Trading at around $9 per share, XM Satellite Radio is well down from the price it once enjoyed in the 40s, but Goldman Sachs analyst Mark Wienkes thinks it’s still too expensive. After looking at XM’s Q2 numbers, Wienkes has lowered his subscriber outlook and dropped his six-month price target to five bucks from his previous $6.50.
“While we believe both XM and Sirius could continue to function, merged or unmerged, we continue to recommend selling shares into merger-related strength given what we perceive as a fundamental disconnect between the approximately $9+ billion in industry enterprise value, implying approximately $6.5 billion of equity market cap, versus the deteriorating cash flow profile, even giving credit for a merger,” Wienkes told clients.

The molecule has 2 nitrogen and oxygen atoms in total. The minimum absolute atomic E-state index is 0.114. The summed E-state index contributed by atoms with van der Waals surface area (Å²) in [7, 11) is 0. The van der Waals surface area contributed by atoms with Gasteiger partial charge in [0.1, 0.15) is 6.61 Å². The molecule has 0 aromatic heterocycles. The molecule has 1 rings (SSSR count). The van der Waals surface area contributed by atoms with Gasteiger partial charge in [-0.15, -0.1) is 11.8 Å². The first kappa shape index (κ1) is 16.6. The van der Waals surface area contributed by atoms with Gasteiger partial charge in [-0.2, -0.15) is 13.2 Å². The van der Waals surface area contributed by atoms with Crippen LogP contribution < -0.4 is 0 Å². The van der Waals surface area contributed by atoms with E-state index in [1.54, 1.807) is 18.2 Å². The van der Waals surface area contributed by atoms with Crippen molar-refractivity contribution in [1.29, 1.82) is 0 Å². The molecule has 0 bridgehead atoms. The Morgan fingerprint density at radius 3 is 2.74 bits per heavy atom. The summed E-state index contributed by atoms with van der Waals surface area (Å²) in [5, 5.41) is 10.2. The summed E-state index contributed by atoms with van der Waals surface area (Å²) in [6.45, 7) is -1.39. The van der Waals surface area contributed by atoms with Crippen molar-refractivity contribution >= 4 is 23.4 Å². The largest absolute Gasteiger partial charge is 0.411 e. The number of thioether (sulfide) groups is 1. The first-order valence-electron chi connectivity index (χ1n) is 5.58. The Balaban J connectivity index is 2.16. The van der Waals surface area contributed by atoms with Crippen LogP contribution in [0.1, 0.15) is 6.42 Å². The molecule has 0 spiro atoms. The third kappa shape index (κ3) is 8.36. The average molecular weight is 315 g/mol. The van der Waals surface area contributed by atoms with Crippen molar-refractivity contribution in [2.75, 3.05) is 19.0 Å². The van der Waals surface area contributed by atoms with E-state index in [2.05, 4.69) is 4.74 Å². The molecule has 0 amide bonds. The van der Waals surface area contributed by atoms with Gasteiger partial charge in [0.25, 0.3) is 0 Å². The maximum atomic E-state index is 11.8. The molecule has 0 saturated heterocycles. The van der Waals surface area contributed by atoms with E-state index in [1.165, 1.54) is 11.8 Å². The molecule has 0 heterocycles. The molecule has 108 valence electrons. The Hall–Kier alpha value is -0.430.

Just as AM, FM and TV broadcasters are being impacted by soft advertising from automakers, the Goldman Sachs analyst sees XM being impacted by lower auto sales. “Specifically, we believe the ultimate universe for satellite radio is increasingly impaired by a both lowered OEM production levels and an array of lower cost/higher value alternatives that may prevent the medium from gaining the critical mass necessary to drive attractive risk adjusted returns to shareholders,” Wienkes said.
The analyst said he has doubts about the long-term profitability of satellite radio. He figures that 70% of XM’s gross subscriber adds in Q2 were, in effect, replacements for churning subscribers. “In our view, with the rapid increase in adoption of competing streaming media technologies and a falling demand amongst the under 44-year-old demographics, we have to wonder if, after nearly 10 years since inception, satellite radio has missed its opportunity as a mass market product,” Wienkes wrote.